The Wicker Woman

Note: This review is from 2006

Review by Steve Bennett

This fantastically low-budget retelling of the cult 1973 movie is riot of stupid gags, brilliant invention and hilariously off-kilter acting.

The sets and props are wonderfully tacky, the script knowing yet silly, and the whole thing completely, and gloriously, over the top.

For those who haven't seen the original, an explanation of its plot is conveniently shoehorned into this spoof. Essentially it's: stranger visiting remote Scottish island goes missing; police officer sent to investigate encounters spooky goings-on; villagers burn outsider in giant wicker figure as pagan sacrifice.

It takes just three people - and a lot of talent - to portray the cast of dozens; from the perky, bubblegummy policewoman Chastity to the overenthusiastic gingham-clad bumpkin Willow, via romantically smitten cops, giggling wind farm technicians, and even an entire mob of angry locals.

Deft comic touches pervade the script like intolerance pervades the countryside, with running gags about the freakish man hands of gorgeous star Lucy Montgomery, some silly puppet theatre and plenty of lines mocking the ridiculousness of this entire, overambitious venture.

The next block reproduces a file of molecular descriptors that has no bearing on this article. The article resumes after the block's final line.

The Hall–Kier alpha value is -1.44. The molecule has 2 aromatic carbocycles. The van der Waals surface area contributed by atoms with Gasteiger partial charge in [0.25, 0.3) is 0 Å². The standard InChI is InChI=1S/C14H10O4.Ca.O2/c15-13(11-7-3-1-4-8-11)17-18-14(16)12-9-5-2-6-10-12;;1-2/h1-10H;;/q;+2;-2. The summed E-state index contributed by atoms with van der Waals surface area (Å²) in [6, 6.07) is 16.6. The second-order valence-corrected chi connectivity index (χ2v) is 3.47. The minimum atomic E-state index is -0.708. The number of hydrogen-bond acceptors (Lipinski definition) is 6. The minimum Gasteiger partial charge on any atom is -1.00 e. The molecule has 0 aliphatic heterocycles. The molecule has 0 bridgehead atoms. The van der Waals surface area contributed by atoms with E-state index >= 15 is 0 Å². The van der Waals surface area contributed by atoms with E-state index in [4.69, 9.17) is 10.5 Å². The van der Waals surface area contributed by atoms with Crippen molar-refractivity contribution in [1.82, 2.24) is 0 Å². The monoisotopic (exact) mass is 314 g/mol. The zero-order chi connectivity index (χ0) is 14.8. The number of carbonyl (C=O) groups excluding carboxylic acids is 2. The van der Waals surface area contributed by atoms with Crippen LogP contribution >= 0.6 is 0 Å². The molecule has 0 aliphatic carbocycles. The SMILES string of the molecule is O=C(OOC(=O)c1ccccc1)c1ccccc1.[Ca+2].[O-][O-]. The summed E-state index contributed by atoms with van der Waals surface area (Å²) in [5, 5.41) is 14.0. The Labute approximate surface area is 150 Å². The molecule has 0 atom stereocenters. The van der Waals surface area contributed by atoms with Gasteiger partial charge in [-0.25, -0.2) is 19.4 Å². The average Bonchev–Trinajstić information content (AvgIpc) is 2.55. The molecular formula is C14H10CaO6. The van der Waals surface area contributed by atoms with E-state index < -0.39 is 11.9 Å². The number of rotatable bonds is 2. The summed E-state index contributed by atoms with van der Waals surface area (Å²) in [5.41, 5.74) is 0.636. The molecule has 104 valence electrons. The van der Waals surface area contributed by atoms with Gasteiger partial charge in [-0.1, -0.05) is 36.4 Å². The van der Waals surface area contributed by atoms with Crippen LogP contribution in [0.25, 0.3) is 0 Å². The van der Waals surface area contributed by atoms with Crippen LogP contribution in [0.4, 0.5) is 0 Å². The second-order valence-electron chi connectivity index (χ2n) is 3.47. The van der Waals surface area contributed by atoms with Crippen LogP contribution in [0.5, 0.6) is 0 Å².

Most often, though, the laughs come from the inventive solutions to staging such an epic tale for a few quid. Describing any would spoil their impact, but rest assured the team are duly resourceful - often to the extent that the mere introduction of a clever new prop is enough to elicit an appreciative round of applause.

The relentless show's a little overstretched at an hour, and the post-ritual ending could do with being sharper, but otherwise this is great fun all the way, packed with inspired ideas and executed with impressive gusto and skill.

Review date: 1 Jan 2006
Reviewed by: Steve Bennett

What do you think?

Today's comedy-on demand picks


Sketch trio Beattie Edmondson, Camille Ucan and Rose Johnson return with a third series of their podcast, which started life on BBC Sounds but is now an independent release.

Click for more suggestions
... including Jen Brister headlining a virtual gig being staged by ad agency Ogilvy, and the Anna Kendrick romcom series Love Life, which has just arrived on iPlayer.

We see you are using AdBlocker software. Chortle relies on advertisers to fund this website so it’s free for you, so we would ask that you disable it for this site. Our ads are non-intrusive and relevant. Help keep Chortle viable.